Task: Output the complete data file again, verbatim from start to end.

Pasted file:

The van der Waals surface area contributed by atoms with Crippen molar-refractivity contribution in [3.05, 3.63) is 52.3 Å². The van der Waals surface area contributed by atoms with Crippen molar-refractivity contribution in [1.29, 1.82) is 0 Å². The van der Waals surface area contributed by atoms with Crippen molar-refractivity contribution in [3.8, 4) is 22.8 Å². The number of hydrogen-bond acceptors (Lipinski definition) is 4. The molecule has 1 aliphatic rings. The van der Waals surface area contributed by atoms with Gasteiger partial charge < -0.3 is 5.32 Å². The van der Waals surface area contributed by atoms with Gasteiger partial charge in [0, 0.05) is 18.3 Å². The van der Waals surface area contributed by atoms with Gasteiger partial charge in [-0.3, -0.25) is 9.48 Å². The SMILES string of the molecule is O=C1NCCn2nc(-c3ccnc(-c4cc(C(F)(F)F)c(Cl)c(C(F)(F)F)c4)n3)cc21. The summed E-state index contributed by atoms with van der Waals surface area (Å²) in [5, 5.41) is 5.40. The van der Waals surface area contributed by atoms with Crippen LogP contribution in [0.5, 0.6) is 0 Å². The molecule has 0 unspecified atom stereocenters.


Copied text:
The van der Waals surface area contributed by atoms with Crippen molar-refractivity contribution in [3.05, 3.63) is 52.3 Å². The van der Waals surface area contributed by atoms with Crippen molar-refractivity contribution in [1.29, 1.82) is 0 Å². The van der Waals surface area contributed by atoms with Crippen molar-refractivity contribution in [3.8, 4) is 22.8 Å². The number of hydrogen-bond acceptors (Lipinski definition) is 4. The molecule has 1 aliphatic rings. The van der Waals surface area contributed by atoms with Gasteiger partial charge < -0.3 is 5.32 Å². The van der Waals surface area contributed by atoms with Gasteiger partial charge in [0, 0.05) is 18.3 Å². The van der Waals surface area contributed by atoms with Gasteiger partial charge in [-0.3, -0.25) is 9.48 Å². The SMILES string of the molecule is O=C1NCCn2nc(-c3ccnc(-c4cc(C(F)(F)F)c(Cl)c(C(F)(F)F)c4)n3)cc21. The summed E-state index contributed by atoms with van der Waals surface area (Å²) in [5, 5.41) is 5.40. The van der Waals surface area contributed by atoms with Crippen LogP contribution in [0.5, 0.6) is 0 Å². The molecule has 0 unspecified atom stereocenters.